This uses the `chebyshev_next`

function to evaluate each term of the Chebyshev series in constant time.
However, this naive algorithm has a catastrophic loss of precision as *x*
approaches 1. A method to mitigate this way given by Clenshaw,
and is implemented in boost as

double x = 0.5; std::vector<double> c{14.2, -13.7, 82.3, 96}; double f = chebyshev_clenshaw_recurrence(c.data(), c.size(), x);

N.B.: There is factor of *2* difference in our definition
of the first coefficient in the Chebyshev series from Clenshaw's original
work. This is because two traditions exist in notation for the Chebyshev
series expansion,

and

**boost math always uses the second convention,
with the factor of 1/2 on the first coefficient.**

Another common use case is when the polynomial must be evaluated on some
interval [*a*, *b*]. The translation
to the interval [-1, 1] causes a few accuracy problems and also gives us
some opportunities. For this case, we use Reinch's
modification to the Clenshaw recurrence, which is also discussed
here.
The usage is as follows:

double x = 9; double a = 7; double b = 12; std::vector<double> c{14.2, -13.7, 82.3, 96}; double f = chebyshev_clenshaw_recurrence(c.data(), c.size(), a, b, x);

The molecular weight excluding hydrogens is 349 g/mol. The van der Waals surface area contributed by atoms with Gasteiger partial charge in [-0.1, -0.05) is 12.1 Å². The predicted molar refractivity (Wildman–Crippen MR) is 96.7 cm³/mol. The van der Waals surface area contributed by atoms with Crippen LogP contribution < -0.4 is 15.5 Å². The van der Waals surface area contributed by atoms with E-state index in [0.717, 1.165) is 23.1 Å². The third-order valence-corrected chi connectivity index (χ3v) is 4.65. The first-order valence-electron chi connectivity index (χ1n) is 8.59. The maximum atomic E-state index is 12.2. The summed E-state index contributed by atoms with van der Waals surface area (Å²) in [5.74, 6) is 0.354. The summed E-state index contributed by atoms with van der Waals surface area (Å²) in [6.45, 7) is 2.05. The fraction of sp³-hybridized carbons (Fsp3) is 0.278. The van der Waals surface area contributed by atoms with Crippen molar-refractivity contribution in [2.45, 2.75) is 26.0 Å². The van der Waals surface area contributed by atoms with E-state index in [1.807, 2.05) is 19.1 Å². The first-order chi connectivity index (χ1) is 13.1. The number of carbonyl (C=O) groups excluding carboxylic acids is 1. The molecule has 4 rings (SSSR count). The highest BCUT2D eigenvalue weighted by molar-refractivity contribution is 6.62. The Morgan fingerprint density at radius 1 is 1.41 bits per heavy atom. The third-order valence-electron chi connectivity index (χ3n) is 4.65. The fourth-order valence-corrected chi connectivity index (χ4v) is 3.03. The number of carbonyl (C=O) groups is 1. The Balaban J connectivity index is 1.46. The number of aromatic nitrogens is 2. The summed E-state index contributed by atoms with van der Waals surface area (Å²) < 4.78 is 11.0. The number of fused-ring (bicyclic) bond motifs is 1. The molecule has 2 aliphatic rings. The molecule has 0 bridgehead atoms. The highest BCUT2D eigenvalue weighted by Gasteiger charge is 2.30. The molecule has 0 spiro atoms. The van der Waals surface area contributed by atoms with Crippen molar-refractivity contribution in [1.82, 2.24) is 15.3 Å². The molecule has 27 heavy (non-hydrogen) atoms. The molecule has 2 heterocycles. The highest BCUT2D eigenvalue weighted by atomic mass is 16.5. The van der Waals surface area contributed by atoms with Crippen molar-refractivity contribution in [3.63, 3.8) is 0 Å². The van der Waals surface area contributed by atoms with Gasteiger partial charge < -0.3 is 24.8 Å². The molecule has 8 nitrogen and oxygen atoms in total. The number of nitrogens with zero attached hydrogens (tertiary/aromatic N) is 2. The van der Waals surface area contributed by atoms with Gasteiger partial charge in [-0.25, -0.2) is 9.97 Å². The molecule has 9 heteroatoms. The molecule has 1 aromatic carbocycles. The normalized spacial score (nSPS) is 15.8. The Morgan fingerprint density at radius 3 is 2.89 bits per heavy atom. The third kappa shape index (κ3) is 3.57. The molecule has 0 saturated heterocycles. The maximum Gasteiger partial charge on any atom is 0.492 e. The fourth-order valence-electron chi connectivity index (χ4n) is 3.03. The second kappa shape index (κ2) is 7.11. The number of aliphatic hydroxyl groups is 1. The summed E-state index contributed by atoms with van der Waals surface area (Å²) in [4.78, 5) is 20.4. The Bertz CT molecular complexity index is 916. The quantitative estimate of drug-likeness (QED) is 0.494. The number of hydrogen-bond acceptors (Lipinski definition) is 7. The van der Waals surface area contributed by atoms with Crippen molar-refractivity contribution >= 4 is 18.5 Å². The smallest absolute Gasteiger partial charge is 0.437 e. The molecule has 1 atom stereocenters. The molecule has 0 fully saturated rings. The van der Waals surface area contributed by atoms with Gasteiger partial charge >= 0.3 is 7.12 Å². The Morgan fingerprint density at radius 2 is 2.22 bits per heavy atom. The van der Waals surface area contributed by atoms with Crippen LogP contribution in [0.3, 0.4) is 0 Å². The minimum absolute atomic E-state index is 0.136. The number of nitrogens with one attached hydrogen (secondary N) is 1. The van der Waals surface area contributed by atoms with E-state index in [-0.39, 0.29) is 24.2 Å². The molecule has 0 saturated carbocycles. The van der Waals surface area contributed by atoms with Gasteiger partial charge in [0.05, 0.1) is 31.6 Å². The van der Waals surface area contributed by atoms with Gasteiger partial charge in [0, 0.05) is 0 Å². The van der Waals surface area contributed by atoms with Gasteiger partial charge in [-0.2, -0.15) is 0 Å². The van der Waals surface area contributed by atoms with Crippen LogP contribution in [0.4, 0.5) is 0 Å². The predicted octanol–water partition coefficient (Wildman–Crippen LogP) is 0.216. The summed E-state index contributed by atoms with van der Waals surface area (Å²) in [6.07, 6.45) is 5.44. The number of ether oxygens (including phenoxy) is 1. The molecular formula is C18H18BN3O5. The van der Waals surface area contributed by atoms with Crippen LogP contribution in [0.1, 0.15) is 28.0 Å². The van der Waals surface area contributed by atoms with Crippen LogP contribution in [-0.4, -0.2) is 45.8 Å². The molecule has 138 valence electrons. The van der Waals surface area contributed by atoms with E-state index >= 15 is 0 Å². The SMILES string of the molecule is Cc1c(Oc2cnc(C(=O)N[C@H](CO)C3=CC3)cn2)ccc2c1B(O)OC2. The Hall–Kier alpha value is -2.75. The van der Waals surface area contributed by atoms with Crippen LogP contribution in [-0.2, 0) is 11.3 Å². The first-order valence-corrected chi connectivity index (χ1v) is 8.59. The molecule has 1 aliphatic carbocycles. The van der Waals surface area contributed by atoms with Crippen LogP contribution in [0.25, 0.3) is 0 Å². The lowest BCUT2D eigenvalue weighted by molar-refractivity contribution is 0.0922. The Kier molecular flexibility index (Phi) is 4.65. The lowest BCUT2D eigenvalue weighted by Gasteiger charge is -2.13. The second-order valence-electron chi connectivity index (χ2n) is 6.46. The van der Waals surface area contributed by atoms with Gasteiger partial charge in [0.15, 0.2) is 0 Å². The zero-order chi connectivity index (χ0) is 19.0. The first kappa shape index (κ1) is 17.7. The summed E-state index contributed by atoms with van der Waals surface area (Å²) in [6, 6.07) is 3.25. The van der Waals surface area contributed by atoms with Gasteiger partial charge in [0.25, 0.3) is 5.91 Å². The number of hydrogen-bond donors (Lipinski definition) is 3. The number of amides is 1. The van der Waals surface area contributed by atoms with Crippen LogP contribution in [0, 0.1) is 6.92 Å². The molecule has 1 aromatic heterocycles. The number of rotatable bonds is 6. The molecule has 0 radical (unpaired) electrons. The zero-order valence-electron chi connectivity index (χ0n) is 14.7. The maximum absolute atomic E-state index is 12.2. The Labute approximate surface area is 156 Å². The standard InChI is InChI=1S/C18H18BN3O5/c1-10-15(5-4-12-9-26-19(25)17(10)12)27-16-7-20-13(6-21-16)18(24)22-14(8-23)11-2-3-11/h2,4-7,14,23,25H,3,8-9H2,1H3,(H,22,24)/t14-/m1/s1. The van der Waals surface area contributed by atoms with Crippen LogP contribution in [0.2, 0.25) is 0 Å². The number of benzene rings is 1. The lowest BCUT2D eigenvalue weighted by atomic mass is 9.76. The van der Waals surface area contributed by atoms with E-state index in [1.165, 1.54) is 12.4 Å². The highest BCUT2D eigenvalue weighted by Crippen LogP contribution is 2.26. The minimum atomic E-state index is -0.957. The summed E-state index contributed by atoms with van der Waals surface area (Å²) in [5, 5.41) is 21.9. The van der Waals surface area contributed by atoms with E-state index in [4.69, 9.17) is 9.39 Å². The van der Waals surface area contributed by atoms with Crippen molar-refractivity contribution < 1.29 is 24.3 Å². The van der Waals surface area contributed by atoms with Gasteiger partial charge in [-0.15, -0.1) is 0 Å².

Chebyshev polynomials of the second kind can be evaluated via `chebyshev_u`

:

double x = -0.23; double U1 = boost::math::chebyshev_u(1, x);

The evaluation of Chebyshev polynomials by a three-term recurrence is known
to be mixed
forward-backward stable for *x* ∊ [-1,
1]. However, the author does not know of a similar result for *x*
outside [-1, 1]. For this reason, evaluation of Chebyshev polynomials outside
of [-1, 1] is strongly discouraged. That said, small rounding errors in the
course of a computation will often lead to this situation, and termination
of the computation due to these small problems is very discouraging. For
this reason, `chebyshev_t`

and `chebyshev_u`

have code
paths for *x > 1* and *x < -1*
which do not use three-term recurrences. These code paths are *much
slower*, and should be avoided if at all possible.

Evaluation of a Chebyshev series is relatively simple. The real challenge
is *generation* of the Chebyshev series. For this purpose,
boost provides a *Chebyshev transform*, a projection operator
which projects a function onto a finite-dimensional span of Chebyshev polynomials.